Obviously, plants will not survive without water. But, there’s a lot more to it than that. Without the proper amount, they will not thrive. Too little or too much will result in unhealthy development. If they don’t drown or die as a result of dehydration, they will become weak and prone to damage from pests and diseases.
Without a doubt, one of the most common causes of plant mortality is lack of water. Every year, first-time gardeners and enthusiastic homeowners spend considerable amounts of money on garden and landscape plants that soon die, either from not enough water or from inconsistent watering. Plants often require less in the spring when they are small and days are cool. But, their need increases quickly as temperatures rise and those plants come into bloom.
When plants receive the amount of water they require, fruit and vegetable quality can be greatly improved and yield can be increased. Unfortunately, a critical time for most vegetable plants is during July and August, the time when we often see extended periods of hot, dry weather or drought. Cultural practices, such as mulching and hand weeding, will help, but additional water will often be required. One method is irrigation.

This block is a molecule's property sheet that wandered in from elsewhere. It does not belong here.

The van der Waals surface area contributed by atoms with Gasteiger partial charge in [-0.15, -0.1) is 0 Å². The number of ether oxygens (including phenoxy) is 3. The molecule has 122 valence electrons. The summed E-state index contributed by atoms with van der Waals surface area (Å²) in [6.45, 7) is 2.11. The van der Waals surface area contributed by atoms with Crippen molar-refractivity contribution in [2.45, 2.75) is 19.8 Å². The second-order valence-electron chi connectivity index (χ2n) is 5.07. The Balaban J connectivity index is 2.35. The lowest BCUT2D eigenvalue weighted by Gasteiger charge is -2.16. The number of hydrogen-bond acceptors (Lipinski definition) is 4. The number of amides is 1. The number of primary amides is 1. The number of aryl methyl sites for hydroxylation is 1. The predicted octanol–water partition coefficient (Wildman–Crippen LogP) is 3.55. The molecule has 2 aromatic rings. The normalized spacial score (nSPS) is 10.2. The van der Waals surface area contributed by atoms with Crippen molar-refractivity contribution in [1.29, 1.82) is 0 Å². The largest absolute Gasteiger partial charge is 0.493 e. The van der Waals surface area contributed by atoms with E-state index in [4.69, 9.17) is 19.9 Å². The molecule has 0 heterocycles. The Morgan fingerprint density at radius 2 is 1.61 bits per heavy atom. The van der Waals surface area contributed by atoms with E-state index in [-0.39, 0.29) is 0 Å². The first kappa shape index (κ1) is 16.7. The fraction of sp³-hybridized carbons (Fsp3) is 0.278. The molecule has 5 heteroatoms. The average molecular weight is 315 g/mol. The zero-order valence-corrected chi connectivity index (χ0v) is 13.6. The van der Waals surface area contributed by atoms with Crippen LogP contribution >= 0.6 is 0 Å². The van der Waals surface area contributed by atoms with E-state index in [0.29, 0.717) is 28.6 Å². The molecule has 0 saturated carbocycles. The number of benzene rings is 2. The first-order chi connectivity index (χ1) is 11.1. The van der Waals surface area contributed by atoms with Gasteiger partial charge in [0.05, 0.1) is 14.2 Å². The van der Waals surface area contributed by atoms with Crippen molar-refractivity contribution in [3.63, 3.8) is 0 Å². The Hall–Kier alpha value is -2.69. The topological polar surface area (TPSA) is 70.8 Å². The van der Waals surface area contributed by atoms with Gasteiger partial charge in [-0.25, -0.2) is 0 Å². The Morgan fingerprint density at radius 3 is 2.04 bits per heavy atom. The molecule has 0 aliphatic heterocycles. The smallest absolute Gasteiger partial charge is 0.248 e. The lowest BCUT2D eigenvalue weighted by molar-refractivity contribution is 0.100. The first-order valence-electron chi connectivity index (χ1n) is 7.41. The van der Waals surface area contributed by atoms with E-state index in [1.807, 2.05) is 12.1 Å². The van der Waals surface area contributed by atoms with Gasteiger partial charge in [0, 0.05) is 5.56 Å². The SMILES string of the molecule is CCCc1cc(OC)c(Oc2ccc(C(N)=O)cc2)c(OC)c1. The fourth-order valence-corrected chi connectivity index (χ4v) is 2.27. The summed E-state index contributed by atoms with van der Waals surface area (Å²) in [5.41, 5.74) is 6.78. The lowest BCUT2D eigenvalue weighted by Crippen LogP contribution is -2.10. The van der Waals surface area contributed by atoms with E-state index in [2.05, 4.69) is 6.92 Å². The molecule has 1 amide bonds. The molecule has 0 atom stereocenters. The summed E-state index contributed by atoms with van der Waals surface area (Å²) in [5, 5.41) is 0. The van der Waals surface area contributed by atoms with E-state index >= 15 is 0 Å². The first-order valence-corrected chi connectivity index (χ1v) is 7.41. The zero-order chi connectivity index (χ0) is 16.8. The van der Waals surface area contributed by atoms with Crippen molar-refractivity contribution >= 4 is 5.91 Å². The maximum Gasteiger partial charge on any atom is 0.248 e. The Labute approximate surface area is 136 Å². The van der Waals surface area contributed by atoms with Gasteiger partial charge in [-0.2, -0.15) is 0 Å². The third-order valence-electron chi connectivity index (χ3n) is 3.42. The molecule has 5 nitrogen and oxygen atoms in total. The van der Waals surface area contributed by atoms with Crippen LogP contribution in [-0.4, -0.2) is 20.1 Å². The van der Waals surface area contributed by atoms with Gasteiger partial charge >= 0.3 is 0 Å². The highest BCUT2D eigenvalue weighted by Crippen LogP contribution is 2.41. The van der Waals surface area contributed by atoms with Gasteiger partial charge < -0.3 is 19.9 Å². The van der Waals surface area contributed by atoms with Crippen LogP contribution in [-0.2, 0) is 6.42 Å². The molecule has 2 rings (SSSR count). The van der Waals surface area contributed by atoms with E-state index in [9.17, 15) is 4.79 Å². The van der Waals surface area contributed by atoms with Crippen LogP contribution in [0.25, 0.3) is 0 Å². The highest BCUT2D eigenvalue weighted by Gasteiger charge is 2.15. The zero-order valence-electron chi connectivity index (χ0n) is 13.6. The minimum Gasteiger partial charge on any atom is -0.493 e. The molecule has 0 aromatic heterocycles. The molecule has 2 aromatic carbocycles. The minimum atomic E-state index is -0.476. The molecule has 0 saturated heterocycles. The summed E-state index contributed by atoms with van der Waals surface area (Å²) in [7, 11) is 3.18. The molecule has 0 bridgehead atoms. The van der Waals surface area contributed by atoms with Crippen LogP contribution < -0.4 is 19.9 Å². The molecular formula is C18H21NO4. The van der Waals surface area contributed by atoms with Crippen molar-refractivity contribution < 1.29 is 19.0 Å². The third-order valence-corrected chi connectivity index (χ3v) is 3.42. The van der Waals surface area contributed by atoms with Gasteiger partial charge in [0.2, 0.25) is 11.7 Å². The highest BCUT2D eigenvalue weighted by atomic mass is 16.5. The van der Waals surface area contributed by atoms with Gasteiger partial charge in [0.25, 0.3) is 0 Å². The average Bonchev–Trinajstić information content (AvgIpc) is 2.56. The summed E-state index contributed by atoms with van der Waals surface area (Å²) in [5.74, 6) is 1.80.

The concepts of proper irrigation are the same ones that apply to any good watering program. One needs to know how often to water, how much water to use and how to apply that water. Good watering practices will provide suitable distribution, promote good soil permeation, assure sufficient retention and allow for the removal of excess water.
Overhead or sprinkler irrigation systems are commonly used to water gardens and landscapes. This method wets the entire soil surface, soaking plants and leaving them dripping wet. Water is often applied rapidly and in excess. For vegetables that are particularly prone to foliar diseases, tomatoes for example that are frequently at risk for septoria and early blight, splashing water may spread those disease organisms. And water on the leaves may further encourage disease development.